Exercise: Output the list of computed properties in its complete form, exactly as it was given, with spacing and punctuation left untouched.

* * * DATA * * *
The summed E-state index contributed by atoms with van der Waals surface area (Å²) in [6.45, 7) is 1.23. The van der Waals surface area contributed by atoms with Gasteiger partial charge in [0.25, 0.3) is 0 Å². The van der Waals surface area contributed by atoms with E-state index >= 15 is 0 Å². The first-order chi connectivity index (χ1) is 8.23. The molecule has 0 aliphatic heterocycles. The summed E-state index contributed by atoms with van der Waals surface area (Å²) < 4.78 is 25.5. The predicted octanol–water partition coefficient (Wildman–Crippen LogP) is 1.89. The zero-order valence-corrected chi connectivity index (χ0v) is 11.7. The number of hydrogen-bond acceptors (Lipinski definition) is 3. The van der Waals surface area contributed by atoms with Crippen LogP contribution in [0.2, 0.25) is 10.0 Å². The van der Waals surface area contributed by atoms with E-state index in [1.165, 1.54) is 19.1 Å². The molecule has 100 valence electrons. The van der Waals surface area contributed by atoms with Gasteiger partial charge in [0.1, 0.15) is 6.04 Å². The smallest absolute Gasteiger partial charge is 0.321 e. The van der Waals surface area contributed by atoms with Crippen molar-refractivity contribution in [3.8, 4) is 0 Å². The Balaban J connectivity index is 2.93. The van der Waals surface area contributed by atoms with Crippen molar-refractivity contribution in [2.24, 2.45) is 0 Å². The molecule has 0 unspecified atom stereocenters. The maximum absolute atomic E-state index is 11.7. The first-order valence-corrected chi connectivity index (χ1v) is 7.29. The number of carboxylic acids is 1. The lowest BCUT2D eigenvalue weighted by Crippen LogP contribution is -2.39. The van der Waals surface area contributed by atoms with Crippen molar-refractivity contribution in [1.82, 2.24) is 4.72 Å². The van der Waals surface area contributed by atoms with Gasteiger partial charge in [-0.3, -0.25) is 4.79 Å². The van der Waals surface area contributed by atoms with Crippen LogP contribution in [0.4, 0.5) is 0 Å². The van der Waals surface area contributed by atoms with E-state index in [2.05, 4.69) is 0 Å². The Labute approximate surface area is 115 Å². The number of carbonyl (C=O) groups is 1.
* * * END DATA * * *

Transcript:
The summed E-state index contributed by atoms with van der Waals surface area (Å²) in [6.45, 7) is 1.23. The van der Waals surface area contributed by atoms with Gasteiger partial charge in [0.25, 0.3) is 0 Å². The van der Waals surface area contributed by atoms with E-state index >= 15 is 0 Å². The first-order chi connectivity index (χ1) is 8.23. The molecule has 0 aliphatic heterocycles. The summed E-state index contributed by atoms with van der Waals surface area (Å²) < 4.78 is 25.5. The predicted octanol–water partition coefficient (Wildman–Crippen LogP) is 1.89. The zero-order valence-corrected chi connectivity index (χ0v) is 11.7. The number of hydrogen-bond acceptors (Lipinski definition) is 3. The van der Waals surface area contributed by atoms with Crippen LogP contribution in [0.2, 0.25) is 10.0 Å². The van der Waals surface area contributed by atoms with E-state index in [1.165, 1.54) is 19.1 Å². The molecule has 100 valence electrons. The van der Waals surface area contributed by atoms with Gasteiger partial charge in [0.1, 0.15) is 6.04 Å². The smallest absolute Gasteiger partial charge is 0.321 e. The van der Waals surface area contributed by atoms with Crippen molar-refractivity contribution in [3.8, 4) is 0 Å². The Balaban J connectivity index is 2.93. The van der Waals surface area contributed by atoms with Crippen molar-refractivity contribution in [2.24, 2.45) is 0 Å². The molecule has 0 unspecified atom stereocenters. The maximum absolute atomic E-state index is 11.7. The first-order valence-corrected chi connectivity index (χ1v) is 7.29. The number of carboxylic acids is 1. The lowest BCUT2D eigenvalue weighted by Crippen LogP contribution is -2.39. The van der Waals surface area contributed by atoms with Crippen molar-refractivity contribution in [1.82, 2.24) is 4.72 Å². The van der Waals surface area contributed by atoms with Gasteiger partial charge in [-0.3, -0.25) is 4.79 Å². The van der Waals surface area contributed by atoms with Crippen LogP contribution in [0.4, 0.5) is 0 Å². The van der Waals surface area contributed by atoms with E-state index in [2.05, 4.69) is 0 Å². The Labute approximate surface area is 115 Å². The number of carbonyl (C=O) groups is 1.